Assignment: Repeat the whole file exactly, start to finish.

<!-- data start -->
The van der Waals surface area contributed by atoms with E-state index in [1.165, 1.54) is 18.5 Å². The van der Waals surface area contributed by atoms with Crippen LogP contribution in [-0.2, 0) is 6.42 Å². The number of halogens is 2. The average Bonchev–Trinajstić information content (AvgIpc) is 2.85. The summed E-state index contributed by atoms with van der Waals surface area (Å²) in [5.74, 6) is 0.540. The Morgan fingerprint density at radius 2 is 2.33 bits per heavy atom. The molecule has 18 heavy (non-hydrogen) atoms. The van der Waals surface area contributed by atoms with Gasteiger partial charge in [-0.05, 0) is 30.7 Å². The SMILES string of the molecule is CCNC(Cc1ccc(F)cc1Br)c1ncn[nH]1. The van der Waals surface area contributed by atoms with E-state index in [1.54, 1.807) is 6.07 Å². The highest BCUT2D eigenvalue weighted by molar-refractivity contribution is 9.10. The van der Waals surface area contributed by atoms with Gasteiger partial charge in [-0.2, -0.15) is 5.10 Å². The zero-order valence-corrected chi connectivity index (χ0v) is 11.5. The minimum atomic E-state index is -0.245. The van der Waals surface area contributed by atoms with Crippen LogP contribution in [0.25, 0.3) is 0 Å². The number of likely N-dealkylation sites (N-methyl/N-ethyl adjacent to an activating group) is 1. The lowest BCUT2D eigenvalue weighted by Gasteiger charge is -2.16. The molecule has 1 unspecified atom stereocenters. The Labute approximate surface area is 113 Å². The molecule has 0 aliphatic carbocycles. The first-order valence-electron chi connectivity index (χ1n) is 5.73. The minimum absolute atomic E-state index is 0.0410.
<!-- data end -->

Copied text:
The van der Waals surface area contributed by atoms with E-state index in [1.165, 1.54) is 18.5 Å². The van der Waals surface area contributed by atoms with Crippen LogP contribution in [-0.2, 0) is 6.42 Å². The number of halogens is 2. The average Bonchev–Trinajstić information content (AvgIpc) is 2.85. The summed E-state index contributed by atoms with van der Waals surface area (Å²) in [5.74, 6) is 0.540. The Morgan fingerprint density at radius 2 is 2.33 bits per heavy atom. The molecule has 18 heavy (non-hydrogen) atoms. The van der Waals surface area contributed by atoms with Gasteiger partial charge in [-0.05, 0) is 30.7 Å². The SMILES string of the molecule is CCNC(Cc1ccc(F)cc1Br)c1ncn[nH]1. The van der Waals surface area contributed by atoms with E-state index in [1.54, 1.807) is 6.07 Å². The highest BCUT2D eigenvalue weighted by molar-refractivity contribution is 9.10. The van der Waals surface area contributed by atoms with Gasteiger partial charge in [-0.2, -0.15) is 5.10 Å². The zero-order valence-corrected chi connectivity index (χ0v) is 11.5. The minimum atomic E-state index is -0.245. The van der Waals surface area contributed by atoms with Crippen LogP contribution in [0.25, 0.3) is 0 Å². The number of likely N-dealkylation sites (N-methyl/N-ethyl adjacent to an activating group) is 1. The lowest BCUT2D eigenvalue weighted by Gasteiger charge is -2.16. The molecule has 1 unspecified atom stereocenters. The Labute approximate surface area is 113 Å². The molecule has 0 aliphatic carbocycles. The first-order valence-electron chi connectivity index (χ1n) is 5.73. The minimum absolute atomic E-state index is 0.0410.